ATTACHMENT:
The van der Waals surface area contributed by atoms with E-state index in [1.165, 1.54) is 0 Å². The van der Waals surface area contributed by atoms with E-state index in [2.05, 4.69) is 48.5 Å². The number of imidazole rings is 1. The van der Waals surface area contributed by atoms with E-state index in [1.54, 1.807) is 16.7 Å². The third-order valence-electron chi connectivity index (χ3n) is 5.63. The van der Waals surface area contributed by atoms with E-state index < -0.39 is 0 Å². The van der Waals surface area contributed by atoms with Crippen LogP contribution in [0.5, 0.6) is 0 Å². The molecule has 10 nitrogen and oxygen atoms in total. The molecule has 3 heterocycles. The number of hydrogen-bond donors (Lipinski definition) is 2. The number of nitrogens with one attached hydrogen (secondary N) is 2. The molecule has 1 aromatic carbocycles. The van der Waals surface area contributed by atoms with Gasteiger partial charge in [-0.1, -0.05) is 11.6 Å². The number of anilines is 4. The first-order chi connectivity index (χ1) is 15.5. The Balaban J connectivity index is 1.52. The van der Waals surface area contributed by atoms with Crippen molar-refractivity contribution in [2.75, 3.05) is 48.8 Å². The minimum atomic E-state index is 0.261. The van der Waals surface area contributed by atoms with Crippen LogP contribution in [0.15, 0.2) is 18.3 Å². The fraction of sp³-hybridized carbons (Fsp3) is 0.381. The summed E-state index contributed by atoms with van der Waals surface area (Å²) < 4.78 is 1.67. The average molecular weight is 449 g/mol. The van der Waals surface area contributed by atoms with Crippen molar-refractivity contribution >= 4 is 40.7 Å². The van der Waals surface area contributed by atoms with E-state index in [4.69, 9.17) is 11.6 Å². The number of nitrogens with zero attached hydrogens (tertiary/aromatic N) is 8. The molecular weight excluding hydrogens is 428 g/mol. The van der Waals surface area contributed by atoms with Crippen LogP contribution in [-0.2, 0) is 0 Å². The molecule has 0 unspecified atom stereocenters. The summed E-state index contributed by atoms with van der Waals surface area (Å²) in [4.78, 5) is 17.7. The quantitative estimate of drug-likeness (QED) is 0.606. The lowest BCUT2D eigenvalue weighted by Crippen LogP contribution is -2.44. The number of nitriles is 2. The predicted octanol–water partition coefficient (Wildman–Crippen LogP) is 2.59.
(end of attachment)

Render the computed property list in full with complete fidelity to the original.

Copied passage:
The van der Waals surface area contributed by atoms with E-state index in [1.165, 1.54) is 0 Å². The van der Waals surface area contributed by atoms with E-state index in [2.05, 4.69) is 48.5 Å². The number of imidazole rings is 1. The van der Waals surface area contributed by atoms with E-state index in [1.54, 1.807) is 16.7 Å². The third-order valence-electron chi connectivity index (χ3n) is 5.63. The van der Waals surface area contributed by atoms with E-state index < -0.39 is 0 Å². The van der Waals surface area contributed by atoms with Crippen LogP contribution in [0.5, 0.6) is 0 Å². The molecule has 10 nitrogen and oxygen atoms in total. The molecule has 3 heterocycles. The number of hydrogen-bond donors (Lipinski definition) is 2. The number of nitrogens with one attached hydrogen (secondary N) is 2. The molecule has 1 aromatic carbocycles. The van der Waals surface area contributed by atoms with Gasteiger partial charge in [-0.1, -0.05) is 11.6 Å². The number of anilines is 4. The first-order chi connectivity index (χ1) is 15.5. The Balaban J connectivity index is 1.52. The van der Waals surface area contributed by atoms with Crippen molar-refractivity contribution in [2.75, 3.05) is 48.8 Å². The minimum atomic E-state index is 0.261. The van der Waals surface area contributed by atoms with Crippen LogP contribution in [0.15, 0.2) is 18.3 Å². The fraction of sp³-hybridized carbons (Fsp3) is 0.381. The summed E-state index contributed by atoms with van der Waals surface area (Å²) < 4.78 is 1.67. The average molecular weight is 449 g/mol. The van der Waals surface area contributed by atoms with Crippen molar-refractivity contribution >= 4 is 40.7 Å². The van der Waals surface area contributed by atoms with E-state index in [4.69, 9.17) is 11.6 Å². The number of nitrogens with zero attached hydrogens (tertiary/aromatic N) is 8. The molecular weight excluding hydrogens is 428 g/mol. The van der Waals surface area contributed by atoms with Crippen LogP contribution in [-0.2, 0) is 0 Å². The molecule has 0 unspecified atom stereocenters. The summed E-state index contributed by atoms with van der Waals surface area (Å²) in [4.78, 5) is 17.7. The quantitative estimate of drug-likeness (QED) is 0.606. The lowest BCUT2D eigenvalue weighted by Crippen LogP contribution is -2.44. The number of nitriles is 2. The predicted octanol–water partition coefficient (Wildman–Crippen LogP) is 2.59.